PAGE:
Not long after her return were tryouts for the Western Canada Games. Anthony was cut and felt “devastated,” but understood the decision as her touch wasn’t there, nor was her confidence coming off of a year of not playing.

That same year, Anthony was handed a blessing when she joined Valour FC Elite, a travelling team open to the top female players in the province aged 14-17. Since 2010 – when Valour was known as the Manitoba Blizzard – an average of 12 players a year have gone on to earn post-secondary soccer scholarships, either in Canada or the US.

“I went to the tryouts, but I wasn’t able to try out. I guess a bunch of my coaches put in a good word for me, and a bunch of parents. It meant a lot, especially being with South End for so long, I was just super happy. I kind of felt that I needed to show [Valour] that I belonged there. Just them taking a chance and putting me on the team meant so much.”

Thanks to the tutelage of head coach Jim Zinko and manager Trevor Kidd, Anthony slowly got her swagger back.

“They helped me get my touch back, they helped me get my confidence back, and I just felt that I was even better than I was before. They just taught us so much about what coaches and universities are looking for, so that was great. The coaches Jim and Trevor, they are very, very hard on you, but in a good way. They expect the best from you, and that really helps.”

Second setback

In the summer of 2019, Anthony joined local powerhouse Bonivital and was looking forward to showcasing her skill. Fate dealt her another tough blow however, as she tore her right ACL during a tournament semi-final in the states. She had sent a long ball, and a player came and knocked her, which hyperextended and snapped her knee.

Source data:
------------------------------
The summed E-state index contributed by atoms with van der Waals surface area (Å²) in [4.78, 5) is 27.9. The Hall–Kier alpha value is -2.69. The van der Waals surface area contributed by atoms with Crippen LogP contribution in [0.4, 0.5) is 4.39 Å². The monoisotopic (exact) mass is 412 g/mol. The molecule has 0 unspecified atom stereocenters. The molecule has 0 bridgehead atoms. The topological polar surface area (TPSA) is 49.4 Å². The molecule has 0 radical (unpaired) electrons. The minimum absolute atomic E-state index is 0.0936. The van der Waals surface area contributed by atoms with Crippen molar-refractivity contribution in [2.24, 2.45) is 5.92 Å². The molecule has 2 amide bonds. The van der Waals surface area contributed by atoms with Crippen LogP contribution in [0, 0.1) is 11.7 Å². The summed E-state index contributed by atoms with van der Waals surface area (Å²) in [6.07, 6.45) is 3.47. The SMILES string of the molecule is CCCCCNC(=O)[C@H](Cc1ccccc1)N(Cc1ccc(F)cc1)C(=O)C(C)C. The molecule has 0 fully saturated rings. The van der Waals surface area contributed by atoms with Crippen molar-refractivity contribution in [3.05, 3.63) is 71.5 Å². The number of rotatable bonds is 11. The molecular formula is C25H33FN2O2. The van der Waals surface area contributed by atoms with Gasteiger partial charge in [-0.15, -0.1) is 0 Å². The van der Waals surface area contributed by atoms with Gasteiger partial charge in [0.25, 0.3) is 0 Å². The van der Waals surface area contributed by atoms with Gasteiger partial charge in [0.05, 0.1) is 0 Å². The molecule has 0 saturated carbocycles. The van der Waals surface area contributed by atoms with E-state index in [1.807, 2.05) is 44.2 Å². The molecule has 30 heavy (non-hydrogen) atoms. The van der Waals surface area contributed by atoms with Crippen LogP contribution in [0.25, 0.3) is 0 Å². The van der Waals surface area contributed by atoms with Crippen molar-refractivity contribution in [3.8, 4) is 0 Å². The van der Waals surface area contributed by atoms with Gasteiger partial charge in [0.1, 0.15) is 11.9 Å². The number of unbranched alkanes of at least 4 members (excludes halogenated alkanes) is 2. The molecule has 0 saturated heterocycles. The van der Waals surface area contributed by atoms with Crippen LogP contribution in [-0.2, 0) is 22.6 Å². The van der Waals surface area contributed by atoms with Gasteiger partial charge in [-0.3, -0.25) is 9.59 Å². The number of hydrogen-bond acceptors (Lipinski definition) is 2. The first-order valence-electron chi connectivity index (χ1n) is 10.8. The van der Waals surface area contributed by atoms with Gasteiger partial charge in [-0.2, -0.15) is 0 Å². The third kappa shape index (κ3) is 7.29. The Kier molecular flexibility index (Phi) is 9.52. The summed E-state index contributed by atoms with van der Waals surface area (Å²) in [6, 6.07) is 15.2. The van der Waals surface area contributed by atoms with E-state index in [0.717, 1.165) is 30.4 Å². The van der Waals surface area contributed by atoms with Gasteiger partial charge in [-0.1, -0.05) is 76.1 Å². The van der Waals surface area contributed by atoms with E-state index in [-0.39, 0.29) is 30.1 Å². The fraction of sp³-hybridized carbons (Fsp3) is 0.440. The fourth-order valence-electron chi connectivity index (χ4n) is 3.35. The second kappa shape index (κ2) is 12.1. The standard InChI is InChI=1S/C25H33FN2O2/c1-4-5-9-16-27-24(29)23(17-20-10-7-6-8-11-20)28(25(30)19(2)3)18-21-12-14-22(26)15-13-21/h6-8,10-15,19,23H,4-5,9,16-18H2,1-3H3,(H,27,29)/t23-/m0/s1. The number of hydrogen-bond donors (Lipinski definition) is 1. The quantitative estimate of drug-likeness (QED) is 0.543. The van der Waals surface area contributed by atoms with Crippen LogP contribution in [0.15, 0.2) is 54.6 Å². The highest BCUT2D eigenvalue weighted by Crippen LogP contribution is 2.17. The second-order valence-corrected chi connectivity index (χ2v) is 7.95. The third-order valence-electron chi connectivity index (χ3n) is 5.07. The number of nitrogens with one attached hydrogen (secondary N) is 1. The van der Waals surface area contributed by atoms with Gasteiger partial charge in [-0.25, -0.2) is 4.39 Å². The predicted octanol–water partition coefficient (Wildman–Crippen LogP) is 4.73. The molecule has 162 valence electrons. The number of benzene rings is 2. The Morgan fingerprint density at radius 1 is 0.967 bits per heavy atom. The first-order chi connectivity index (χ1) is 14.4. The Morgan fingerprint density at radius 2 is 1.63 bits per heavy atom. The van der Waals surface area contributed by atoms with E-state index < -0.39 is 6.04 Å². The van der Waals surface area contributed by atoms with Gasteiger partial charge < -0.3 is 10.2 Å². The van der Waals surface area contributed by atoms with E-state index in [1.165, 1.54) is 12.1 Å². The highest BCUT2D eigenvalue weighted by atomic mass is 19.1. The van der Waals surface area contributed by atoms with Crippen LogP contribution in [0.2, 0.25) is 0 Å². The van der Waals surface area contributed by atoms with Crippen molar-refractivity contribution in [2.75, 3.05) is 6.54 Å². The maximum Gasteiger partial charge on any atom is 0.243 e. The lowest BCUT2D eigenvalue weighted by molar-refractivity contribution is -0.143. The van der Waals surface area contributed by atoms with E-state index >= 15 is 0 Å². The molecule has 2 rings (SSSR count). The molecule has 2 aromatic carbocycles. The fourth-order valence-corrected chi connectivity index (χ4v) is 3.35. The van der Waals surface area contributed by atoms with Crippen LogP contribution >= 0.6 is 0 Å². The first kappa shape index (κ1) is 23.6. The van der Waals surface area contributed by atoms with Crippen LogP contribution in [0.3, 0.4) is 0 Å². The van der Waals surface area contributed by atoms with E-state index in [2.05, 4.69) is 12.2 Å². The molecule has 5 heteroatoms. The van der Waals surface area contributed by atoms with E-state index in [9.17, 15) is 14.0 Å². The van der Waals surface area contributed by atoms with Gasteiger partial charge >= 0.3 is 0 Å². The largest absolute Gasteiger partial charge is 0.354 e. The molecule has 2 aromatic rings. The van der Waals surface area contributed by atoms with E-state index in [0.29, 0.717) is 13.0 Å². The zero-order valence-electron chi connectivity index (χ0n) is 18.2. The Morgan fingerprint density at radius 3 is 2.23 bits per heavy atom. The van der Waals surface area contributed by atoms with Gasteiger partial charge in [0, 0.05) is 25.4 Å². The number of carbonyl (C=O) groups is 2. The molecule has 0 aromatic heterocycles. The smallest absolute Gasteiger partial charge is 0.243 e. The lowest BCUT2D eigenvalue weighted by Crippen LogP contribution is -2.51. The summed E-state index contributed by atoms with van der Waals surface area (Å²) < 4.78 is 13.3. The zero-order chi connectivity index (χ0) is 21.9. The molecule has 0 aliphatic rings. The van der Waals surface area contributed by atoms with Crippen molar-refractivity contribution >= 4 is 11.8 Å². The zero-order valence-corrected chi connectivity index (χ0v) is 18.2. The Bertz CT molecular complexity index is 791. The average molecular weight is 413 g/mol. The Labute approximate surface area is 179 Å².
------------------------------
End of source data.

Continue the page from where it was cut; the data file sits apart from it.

Yet again, it was back to square one as she went under the knife in the new year. Physically, the rehab was easier having gone through the pain once before. Mentally, not so much. Frustrated, Anthony questioned whether or not she wanted to continue with the sport.

Cue Jesse Roziere, the head coach of Brandon University’s women’s soccer program, which plays in the Manitoba Colleges Athletic Conference. Roziere was quite familiar with the Anthonys, having coached Trysten’s younger sister with South End, while also recruiting her older brother Ryder this past year. He was very interested in the middle child, and offered her a spot on the team.

Anthony, “grateful” for the call, accepted his request.

“I took some time to think, and I eventually made the decision that I was going to keep playing soccer. It’s something that I love, and I worked my butt off this past year to get to where I am today.”

Five months after her second surgery, Anthony was back doing drills. By October she was working on long balls, slowly getting her touch back. Her efforts are proof that no matter how bad things get, relentless determination will win the day. The midfielder is eagerly anticipating the 2021 season, hungry to play and compete.

“I’m really excited to play with a new group of girls. I’ve talked to some of them, and I’m really excited to see what type of soccer we can play and how we can gel. Coach Jessie thinks we have a team that can make it to the college championship, and that pumps me up even more.”